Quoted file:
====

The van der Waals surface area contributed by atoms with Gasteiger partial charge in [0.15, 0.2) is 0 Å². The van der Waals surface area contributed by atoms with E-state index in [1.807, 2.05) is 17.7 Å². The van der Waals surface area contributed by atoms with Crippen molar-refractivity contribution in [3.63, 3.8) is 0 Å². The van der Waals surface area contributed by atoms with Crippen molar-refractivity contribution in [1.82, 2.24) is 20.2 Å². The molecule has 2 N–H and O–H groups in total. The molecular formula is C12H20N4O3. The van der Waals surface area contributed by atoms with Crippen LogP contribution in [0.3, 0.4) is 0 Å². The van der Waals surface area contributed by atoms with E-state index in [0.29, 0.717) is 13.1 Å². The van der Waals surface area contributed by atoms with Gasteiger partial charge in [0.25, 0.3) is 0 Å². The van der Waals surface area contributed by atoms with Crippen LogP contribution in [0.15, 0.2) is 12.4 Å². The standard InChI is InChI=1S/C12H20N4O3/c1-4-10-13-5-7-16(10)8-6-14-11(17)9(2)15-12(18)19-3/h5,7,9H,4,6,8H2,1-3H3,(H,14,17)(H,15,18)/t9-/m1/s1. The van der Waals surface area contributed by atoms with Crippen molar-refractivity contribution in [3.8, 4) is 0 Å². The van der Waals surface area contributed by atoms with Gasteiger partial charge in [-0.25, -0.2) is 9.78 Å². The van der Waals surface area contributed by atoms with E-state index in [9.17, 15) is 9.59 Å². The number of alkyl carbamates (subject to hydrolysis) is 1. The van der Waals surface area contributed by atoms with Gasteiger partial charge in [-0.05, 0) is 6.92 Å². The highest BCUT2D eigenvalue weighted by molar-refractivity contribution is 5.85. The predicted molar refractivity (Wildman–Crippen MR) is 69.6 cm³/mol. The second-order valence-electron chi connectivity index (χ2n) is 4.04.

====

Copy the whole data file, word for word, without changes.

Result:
The van der Waals surface area contributed by atoms with Gasteiger partial charge in [0.15, 0.2) is 0 Å². The van der Waals surface area contributed by atoms with E-state index in [1.807, 2.05) is 17.7 Å². The van der Waals surface area contributed by atoms with Crippen molar-refractivity contribution in [3.63, 3.8) is 0 Å². The van der Waals surface area contributed by atoms with Crippen molar-refractivity contribution in [1.82, 2.24) is 20.2 Å². The molecule has 2 N–H and O–H groups in total. The molecular formula is C12H20N4O3. The van der Waals surface area contributed by atoms with Crippen LogP contribution in [0.3, 0.4) is 0 Å². The van der Waals surface area contributed by atoms with E-state index in [0.29, 0.717) is 13.1 Å². The van der Waals surface area contributed by atoms with Gasteiger partial charge in [0.25, 0.3) is 0 Å². The van der Waals surface area contributed by atoms with Crippen LogP contribution in [0.15, 0.2) is 12.4 Å². The standard InChI is InChI=1S/C12H20N4O3/c1-4-10-13-5-7-16(10)8-6-14-11(17)9(2)15-12(18)19-3/h5,7,9H,4,6,8H2,1-3H3,(H,14,17)(H,15,18)/t9-/m1/s1. The van der Waals surface area contributed by atoms with Crippen molar-refractivity contribution in [3.8, 4) is 0 Å². The van der Waals surface area contributed by atoms with Gasteiger partial charge in [-0.25, -0.2) is 9.78 Å². The van der Waals surface area contributed by atoms with E-state index in [9.17, 15) is 9.59 Å². The number of alkyl carbamates (subject to hydrolysis) is 1. The van der Waals surface area contributed by atoms with Gasteiger partial charge in [-0.05, 0) is 6.92 Å². The highest BCUT2D eigenvalue weighted by molar-refractivity contribution is 5.85. The predicted molar refractivity (Wildman–Crippen MR) is 69.6 cm³/mol. The second-order valence-electron chi connectivity index (χ2n) is 4.04.